Bonscale Pike and Swarth Fell from Arthur's Pike.
With Hallin Fell and Ullswater seen right while the eastern fells look quite faint within the haze.

Ruined sheepfold, upper reaches of Swarth Beck.
With Arthur's Pike seen right.

Great Mell Fell and Ullswater from Swarth Towers on Bonscale Pike.
I left the sheepfold and began the steady ascent towards Bonscale Pike encountering boggy ground underfoot which was expected. The breeze had picked up into a cooler wind which was still comfortable to sit in so seeing as I have the summit to myself and with no one approaching I decide to eat lunch while looking down on Ullswater and its tiny sailboats.

Hallin Fell and Ullswater from Swarth Towers on Bonscale Fell.
I've had worse views whilst eating lunch! Just brilliant.

Looking back on Arthur's Pike.
Seen here over Raven Crag and Swarthbeck Gill.

Ullswater Steamer.
Passing Oldchurch Bay.

Ullswater Steamers.
The Steamer over on the right is probably heading towards the landing stage below Gowbarrow Fell and then onwards to Glenridding while the Steamer seen left is berthing at Howtown before sailing back to Pooley Bridge with its new passengers.

Loadpot Hill ahead.
My plan is to stick to the western edge of the ridge then 'round' the southern flank of Loadpot Hill seen far right, alternatively another path ascends directly just off to the left, both paths require a good slog up towards the summit and it's upto the individual which one you take. My choice had to be the longer one but that's only because I really enjoy the approach to Loadpot Hill from the south (Lowther House Chimney) side.

Steel End on Steel Knotts, Hallin Fell, and Howtown from Brock Crag.
While through the haze Gowbarrow Fell and Great Mell Fell appear.

Views over Fusedale and Bannerdale valleys.
Towards Steel Knotts (Pikeawassa) Brownthwaite Crag, Gowk Hill, The Nab, Rest Dodd, Beda Fell, Place Fell, Birks, St Sunday Crag, Nethermost Pike, Dollywagon Pike, Fairfield, Hart Crag, Dove Crag and Red Screes...pity above the haze, still an amazing view though.

Loadpot Hill summit.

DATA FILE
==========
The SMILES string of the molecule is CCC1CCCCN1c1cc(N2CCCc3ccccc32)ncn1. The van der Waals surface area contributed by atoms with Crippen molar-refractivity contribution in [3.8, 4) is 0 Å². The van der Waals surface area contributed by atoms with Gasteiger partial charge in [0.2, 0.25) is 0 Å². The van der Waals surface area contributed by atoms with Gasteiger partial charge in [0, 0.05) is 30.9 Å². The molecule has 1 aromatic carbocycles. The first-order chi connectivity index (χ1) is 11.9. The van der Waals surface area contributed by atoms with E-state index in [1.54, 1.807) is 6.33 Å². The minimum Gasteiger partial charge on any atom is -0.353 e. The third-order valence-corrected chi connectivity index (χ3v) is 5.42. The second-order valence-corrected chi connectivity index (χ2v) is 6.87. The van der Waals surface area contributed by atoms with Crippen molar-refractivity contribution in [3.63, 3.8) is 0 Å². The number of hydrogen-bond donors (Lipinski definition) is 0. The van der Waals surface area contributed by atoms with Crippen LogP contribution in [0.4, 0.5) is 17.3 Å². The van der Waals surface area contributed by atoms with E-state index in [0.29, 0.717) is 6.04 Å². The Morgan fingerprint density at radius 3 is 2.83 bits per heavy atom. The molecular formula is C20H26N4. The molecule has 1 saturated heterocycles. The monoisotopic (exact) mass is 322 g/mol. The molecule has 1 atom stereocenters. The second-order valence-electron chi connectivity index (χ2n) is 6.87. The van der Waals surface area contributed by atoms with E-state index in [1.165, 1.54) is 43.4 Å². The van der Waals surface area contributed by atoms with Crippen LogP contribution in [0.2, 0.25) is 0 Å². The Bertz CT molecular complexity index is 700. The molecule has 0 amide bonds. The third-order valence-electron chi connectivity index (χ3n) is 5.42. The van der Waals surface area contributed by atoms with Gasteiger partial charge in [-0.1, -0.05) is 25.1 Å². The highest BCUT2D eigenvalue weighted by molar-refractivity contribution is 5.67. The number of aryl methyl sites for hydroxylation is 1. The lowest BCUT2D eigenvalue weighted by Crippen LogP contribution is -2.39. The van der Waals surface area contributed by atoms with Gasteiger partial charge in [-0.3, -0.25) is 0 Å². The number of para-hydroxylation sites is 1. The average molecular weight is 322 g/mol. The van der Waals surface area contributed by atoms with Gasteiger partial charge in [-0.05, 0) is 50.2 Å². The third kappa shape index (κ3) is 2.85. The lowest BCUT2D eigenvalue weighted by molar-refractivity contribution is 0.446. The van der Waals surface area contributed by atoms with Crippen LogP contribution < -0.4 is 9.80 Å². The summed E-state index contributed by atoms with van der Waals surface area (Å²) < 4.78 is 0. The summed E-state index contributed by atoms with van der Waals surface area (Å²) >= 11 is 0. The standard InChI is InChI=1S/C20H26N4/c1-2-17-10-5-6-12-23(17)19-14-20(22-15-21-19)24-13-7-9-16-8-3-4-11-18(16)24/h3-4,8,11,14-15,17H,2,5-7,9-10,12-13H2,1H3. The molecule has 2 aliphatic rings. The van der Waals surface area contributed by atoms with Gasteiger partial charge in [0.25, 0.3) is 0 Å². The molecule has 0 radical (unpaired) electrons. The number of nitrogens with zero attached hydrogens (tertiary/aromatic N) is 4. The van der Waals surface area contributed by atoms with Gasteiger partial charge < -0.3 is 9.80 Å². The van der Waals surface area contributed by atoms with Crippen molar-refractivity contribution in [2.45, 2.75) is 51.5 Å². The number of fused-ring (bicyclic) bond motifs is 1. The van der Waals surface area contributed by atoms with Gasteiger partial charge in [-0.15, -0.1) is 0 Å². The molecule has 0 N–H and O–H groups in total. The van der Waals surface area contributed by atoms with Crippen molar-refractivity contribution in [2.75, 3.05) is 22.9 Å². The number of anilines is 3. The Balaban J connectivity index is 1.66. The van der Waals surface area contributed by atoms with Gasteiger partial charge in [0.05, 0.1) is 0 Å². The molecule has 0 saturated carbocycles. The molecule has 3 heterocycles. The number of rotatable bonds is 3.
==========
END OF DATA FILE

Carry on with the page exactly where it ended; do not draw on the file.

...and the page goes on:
I checked around and saw the woman head for the more direct path who had already left the summit by the time I had reached it due to my longer excursion around the waist of the fell. On reaching Lowther House Chimney a family eat lunch so the camera doesn't come out while I enjoy the gentler approach to the summit. I hadn't been here long when another couple arrive with their dog and after a quick Hi I leave and begin my ascent towards Lambert Lad.

Arthur's Pike (right) and Bonscale Pike (left) taken from the descent of Loadpot Hill.
I bump into the lady who had reached the summit before me who was sitting in the grass eating a snack, we pass comment on how we both enjoyed this route as the conversation turned to where we where from, Wigan I explained, Penrith she followed...after bidding the lady 'enjoy the rest of your day' it occurred to me that I was sure Id met this lady before back in June on Branstree who was also from Penrith and of a similar age, well doesn't look like I'm going to find out because by the time I realised this I'd been walking for twenty minutes.

Passing Lambert Lad.
Which is actually a Boundary stone found just off the path to the right in amongst the tall wild grass and can be easily dismissed as just another stone.

High Street Roman Road.
The smell of wild heather accompanied my descent while a scorching sun shone directly overhead. I couldn't have enjoyed my return to Roehead more if I had tried.

The Cockpit Stone Circle.

I left the Roman Road and linked back up with the main path between Barton Fell and Heughscar Hill before arriving at Cockpit Stone Circle where I stopped to take a few photos. In most directions I can see folk wondering about the land but I am blessed to have the Cockpit to myself even if its for just a few minutes. A young mother and daughter approach the same mother and daughter who had taken the last parking place as I kitted up earlier and I wondered had they been up onto Arthur's Pike while the other lady I was speaking to back on Loadpot Hill is probably not too far behind.

After leaving the stone circle I start to head back to Roehead where I pass more families on the track, I dreaded to think how busy the parking was but found it no different from when I left were most folk appeared to have walked up from Pooley Bridge or their camp sites. As I change into my North Face lows for the drive home it dawns on me that this is the last walk of my week off but I have two more days of family time to look forward too and I'm sure it wont be long until I'm back.